New research shows that the ice sheet on Greenland contains the nutrient phosphorus, which was carried by the atmosphere across the country, where it fell with precipitation. Studies of the ice core drilling through the kilometers-thick ice sheet shows that there are differences in the amount of phosphorus in warm and cold climate periods. This new knowledge is important for understanding how many nutrients can be expected to flow into the Arctic Ocean when the climate warms and the ice melts and flows into the sea, where nutrients give rise to increased algae growth. The results have been published in the Journal of Geophysical Research.
Phosphorus is an essential nutrient for plant growth in nature and as a fertilizer for food production. 30 percent of all biological systems rely on phosphorus and nitrate. Nutrients that are not taken up by plants can get washed out into streams and further into the ocean. In addition, phosphorus from the atmosphere is carried to the deep seas, far from land, in the form of precipitation with dust particles. When the sun heats the ocean, some of the water evaporates and rises up into the atmosphere, forming clouds. The clouds can reach an altitude of up to 15 kilometers and they disperse across the entire globe.
Precipitation and dust storms
When the clouds fall as precipitation, it also contains some of the substances, for example, the phosphorus that was in the ocean and this can be measured in the ice cores that are drilled through the more than 2½ kilometers thick ice sheet at the NEEM project in northwestern Greenland. Because the ice is formed by the snow that falls year after year and remains and is gradually compressed into ice, you can get information about past climate and the nutrient content of the precipitation.
But the oceans are not the only contributors of phosphorus. On Earth, there are sometimes great storms that blow dust from dry areas up into the atmosphere, where it spreads across the globe and falls, including on Greenland. The dust also contains phosphorus. Everything that comes down from the atmosphere can be measured in the ice cores.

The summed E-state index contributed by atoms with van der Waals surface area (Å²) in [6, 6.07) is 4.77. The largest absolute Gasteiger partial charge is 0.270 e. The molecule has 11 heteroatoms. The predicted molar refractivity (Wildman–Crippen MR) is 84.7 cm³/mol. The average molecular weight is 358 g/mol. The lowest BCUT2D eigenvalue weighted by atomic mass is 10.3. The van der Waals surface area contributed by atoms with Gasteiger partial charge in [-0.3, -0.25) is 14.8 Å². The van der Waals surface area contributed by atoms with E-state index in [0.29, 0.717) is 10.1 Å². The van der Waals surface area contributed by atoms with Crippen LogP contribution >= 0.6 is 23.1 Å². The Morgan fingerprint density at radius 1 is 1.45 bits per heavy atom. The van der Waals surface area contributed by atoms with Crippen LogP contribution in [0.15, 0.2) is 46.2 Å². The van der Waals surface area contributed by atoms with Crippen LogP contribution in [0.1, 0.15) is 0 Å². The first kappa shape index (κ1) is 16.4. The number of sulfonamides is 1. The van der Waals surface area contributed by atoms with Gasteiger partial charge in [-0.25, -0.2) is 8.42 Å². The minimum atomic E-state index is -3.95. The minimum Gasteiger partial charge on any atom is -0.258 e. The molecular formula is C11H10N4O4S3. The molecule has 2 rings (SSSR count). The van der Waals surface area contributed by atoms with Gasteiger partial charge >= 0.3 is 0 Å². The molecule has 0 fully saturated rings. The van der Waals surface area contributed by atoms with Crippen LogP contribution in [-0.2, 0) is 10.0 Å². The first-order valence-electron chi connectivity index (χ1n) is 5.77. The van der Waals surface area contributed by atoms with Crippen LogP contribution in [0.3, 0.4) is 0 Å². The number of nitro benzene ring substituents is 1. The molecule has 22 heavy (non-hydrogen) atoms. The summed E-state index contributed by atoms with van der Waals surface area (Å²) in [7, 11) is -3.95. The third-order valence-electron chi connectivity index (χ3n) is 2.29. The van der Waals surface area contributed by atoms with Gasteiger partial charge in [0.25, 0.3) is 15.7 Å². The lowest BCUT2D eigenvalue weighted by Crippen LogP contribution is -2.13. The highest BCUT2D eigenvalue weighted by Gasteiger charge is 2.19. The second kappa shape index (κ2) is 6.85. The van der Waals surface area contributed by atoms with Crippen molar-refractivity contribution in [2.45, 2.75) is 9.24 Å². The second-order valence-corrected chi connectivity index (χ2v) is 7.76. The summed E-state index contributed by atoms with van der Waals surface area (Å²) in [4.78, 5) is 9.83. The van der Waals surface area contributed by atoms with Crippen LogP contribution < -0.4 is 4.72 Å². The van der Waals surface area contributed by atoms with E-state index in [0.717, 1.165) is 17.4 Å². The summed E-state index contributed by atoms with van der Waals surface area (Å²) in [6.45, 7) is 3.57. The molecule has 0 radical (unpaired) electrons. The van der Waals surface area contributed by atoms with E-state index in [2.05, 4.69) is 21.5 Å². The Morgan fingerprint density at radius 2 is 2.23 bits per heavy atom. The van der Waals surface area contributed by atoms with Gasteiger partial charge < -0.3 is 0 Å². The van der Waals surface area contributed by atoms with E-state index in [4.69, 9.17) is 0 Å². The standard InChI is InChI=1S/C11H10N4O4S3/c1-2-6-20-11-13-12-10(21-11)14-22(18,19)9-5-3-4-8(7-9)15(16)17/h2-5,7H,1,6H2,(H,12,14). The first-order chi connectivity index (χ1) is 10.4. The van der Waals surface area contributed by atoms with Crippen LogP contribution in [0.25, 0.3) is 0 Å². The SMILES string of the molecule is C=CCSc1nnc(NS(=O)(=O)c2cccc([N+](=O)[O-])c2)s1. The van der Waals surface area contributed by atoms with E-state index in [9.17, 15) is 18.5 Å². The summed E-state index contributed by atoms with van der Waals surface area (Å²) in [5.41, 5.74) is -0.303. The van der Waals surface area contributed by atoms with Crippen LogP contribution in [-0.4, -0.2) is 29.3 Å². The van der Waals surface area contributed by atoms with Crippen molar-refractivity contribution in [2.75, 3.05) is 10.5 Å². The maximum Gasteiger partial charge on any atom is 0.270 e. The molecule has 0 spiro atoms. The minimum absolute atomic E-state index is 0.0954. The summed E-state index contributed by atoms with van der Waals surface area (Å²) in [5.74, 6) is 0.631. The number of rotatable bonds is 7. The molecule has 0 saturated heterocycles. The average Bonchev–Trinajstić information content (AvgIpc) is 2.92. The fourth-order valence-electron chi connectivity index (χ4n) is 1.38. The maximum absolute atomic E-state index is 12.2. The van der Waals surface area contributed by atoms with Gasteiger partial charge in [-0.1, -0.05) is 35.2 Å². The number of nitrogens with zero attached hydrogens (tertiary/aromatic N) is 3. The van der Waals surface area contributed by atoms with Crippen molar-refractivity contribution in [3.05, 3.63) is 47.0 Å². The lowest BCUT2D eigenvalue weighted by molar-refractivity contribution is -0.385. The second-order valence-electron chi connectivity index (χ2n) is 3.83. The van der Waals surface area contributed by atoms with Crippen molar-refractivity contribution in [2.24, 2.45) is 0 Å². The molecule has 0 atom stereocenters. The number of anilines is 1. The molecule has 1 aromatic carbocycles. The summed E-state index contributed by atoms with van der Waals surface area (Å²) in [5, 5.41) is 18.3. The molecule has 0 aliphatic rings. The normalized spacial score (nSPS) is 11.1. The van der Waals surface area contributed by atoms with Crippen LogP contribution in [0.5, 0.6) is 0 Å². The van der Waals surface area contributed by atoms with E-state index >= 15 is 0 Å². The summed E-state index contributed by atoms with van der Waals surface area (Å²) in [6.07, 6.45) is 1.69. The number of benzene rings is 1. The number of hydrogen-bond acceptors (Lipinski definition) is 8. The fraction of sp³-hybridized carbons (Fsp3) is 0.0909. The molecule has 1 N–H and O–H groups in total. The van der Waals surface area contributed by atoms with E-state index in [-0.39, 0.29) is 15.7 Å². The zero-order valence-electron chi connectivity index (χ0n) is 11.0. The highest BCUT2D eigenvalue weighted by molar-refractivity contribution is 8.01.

"We have analysed the ice from different periods between the ice age and the present. We look at what the total content of phosphorus is and how much of the phosphorus is comprised of the special ion PO43- - called phosphate, which is biologically soluble. Both the amounts of phosphorus and the ratio between the two variants, phosphorus and phosphate, tell us something about the atmospheric transport of nutrients," explains Helle Astrid Kjær, a postdoc at the Centre for Ice and Climate at the Niels Bohr Institute at the University of Copenhagen.
Most phosphorus in cold periods
The last ice age lasted about 100,000 years and ended about 12,000 years ago, but there were great variations in temperature during the ice age. The analyses show that the amount of phosphorus was greatest during the glacial maximum about 25,000 years ago and they discovered similarly high levels in other cold periods, while the warm periods during the ice age had 10 times lower the content of phosphorus.
"Much of the phosphorus we find in the cold periods is linked to the dust that comes in from the large dust storms. We can see this because it primarily involves the form of phosphate that is not as biodegradable," explains Helle Astrid Kjær.
But they can also see that when there are large volcanic eruptions spewing tons of ash and sulphur far up into the atmosphere, then the atmosphere becomes more acidic and then the phosphorus dissolves into the dust from the dust storms and becomes more soluble and thus more biologically available. You see this, for example, in connection with the large Icelandic Laki eruption in 1783 and in 1816 with the Tambora eruption in Indonesia.
Measurements from the period 1770-1820 also show phosphorus, but with a higher ratio of the special ion PO43- - called phosphate, which is biodegradable. The phosphate is bound together with particles in the atmosphere from large forest fires, while the phosphorus comes from dust.
"Measurements from 1930-2004, on the other hand, do not show large amounts of phosphorus and phosphate and this is very surprising, because we use a lot of manure and burn refuse, which can result in large amounts of phosphorus in nature, but it evidently has not reached northern Greenland in precipitation," explains Helle Astrid Kjær.
The nutrient content of the ice is important in a time when we are facing global warming that could mean that large parts of the Greenland ice sheet will melt and flow into the sea. Large amounts of nutrients could lead to an increased growth of algae in the Arctic Ocean.
The research, however, which was done in collaboration with researchers from Japan and Italy, does not look alarming.
"The amounts of phosphorus and phosphate we have measured are not high compared to the level we normally see in the ocean, but because the ice primarily melts in the spring and summer when the algae are growing and have already used much of the nutrients in the surface water, the level of melt water could lead to an increased growth of algae in the Arctic Ocean," says Helle Astrid Kjær.
Link to article: http://onlinelibrary.
Contact: Helle Astrid Kjær, Postdoc at the Centre for Ice and Climate at the Niels Bohr Institute, University of Copenhagen, +45 5052-8004, firstname.lastname@example.org